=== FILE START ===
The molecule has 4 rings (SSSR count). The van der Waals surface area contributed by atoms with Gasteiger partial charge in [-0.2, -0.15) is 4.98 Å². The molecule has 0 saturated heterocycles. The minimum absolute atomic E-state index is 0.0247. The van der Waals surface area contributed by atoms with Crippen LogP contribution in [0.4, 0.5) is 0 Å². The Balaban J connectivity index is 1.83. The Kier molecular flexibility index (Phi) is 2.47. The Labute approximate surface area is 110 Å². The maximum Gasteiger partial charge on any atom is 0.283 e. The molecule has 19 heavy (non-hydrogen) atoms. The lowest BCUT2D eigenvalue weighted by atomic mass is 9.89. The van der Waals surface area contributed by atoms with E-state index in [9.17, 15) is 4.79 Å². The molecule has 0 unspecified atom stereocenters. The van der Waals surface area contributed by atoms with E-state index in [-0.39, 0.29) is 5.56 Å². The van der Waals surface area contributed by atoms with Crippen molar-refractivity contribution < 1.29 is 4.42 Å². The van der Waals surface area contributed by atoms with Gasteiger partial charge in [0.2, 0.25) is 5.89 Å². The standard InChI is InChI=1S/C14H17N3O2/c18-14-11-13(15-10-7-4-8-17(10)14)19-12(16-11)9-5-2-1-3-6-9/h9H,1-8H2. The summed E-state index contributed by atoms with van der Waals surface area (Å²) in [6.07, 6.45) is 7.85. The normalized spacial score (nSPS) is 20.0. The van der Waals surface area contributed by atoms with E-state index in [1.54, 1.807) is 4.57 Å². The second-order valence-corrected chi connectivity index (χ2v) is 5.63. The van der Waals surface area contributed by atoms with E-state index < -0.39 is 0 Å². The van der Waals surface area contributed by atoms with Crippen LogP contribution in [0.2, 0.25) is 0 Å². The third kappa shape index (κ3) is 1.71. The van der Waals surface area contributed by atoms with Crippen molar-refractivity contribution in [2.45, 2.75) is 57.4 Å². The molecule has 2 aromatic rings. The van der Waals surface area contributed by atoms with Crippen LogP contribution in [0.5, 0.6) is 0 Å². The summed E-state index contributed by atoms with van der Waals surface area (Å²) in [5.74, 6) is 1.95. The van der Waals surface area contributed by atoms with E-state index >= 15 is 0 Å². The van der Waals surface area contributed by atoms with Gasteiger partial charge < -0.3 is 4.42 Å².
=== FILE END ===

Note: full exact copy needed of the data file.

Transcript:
The molecule has 4 rings (SSSR count). The van der Waals surface area contributed by atoms with Gasteiger partial charge in [-0.2, -0.15) is 4.98 Å². The molecule has 0 saturated heterocycles. The minimum absolute atomic E-state index is 0.0247. The van der Waals surface area contributed by atoms with Crippen LogP contribution in [0.4, 0.5) is 0 Å². The Balaban J connectivity index is 1.83. The Kier molecular flexibility index (Phi) is 2.47. The Labute approximate surface area is 110 Å². The maximum Gasteiger partial charge on any atom is 0.283 e. The molecule has 19 heavy (non-hydrogen) atoms. The lowest BCUT2D eigenvalue weighted by atomic mass is 9.89. The van der Waals surface area contributed by atoms with E-state index in [9.17, 15) is 4.79 Å². The molecule has 0 unspecified atom stereocenters. The van der Waals surface area contributed by atoms with E-state index in [-0.39, 0.29) is 5.56 Å². The van der Waals surface area contributed by atoms with Crippen molar-refractivity contribution < 1.29 is 4.42 Å². The van der Waals surface area contributed by atoms with Gasteiger partial charge in [0.2, 0.25) is 5.89 Å². The standard InChI is InChI=1S/C14H17N3O2/c18-14-11-13(15-10-7-4-8-17(10)14)19-12(16-11)9-5-2-1-3-6-9/h9H,1-8H2. The summed E-state index contributed by atoms with van der Waals surface area (Å²) in [6.07, 6.45) is 7.85. The normalized spacial score (nSPS) is 20.0. The van der Waals surface area contributed by atoms with E-state index in [1.54, 1.807) is 4.57 Å². The second-order valence-corrected chi connectivity index (χ2v) is 5.63. The van der Waals surface area contributed by atoms with E-state index < -0.39 is 0 Å². The van der Waals surface area contributed by atoms with Crippen LogP contribution in [0.2, 0.25) is 0 Å². The third kappa shape index (κ3) is 1.71. The van der Waals surface area contributed by atoms with Crippen molar-refractivity contribution in [2.45, 2.75) is 57.4 Å². The molecule has 2 aromatic rings. The van der Waals surface area contributed by atoms with Crippen LogP contribution in [0.5, 0.6) is 0 Å². The summed E-state index contributed by atoms with van der Waals surface area (Å²) in [5.74, 6) is 1.95. The van der Waals surface area contributed by atoms with E-state index >= 15 is 0 Å². The van der Waals surface area contributed by atoms with Gasteiger partial charge < -0.3 is 4.42 Å².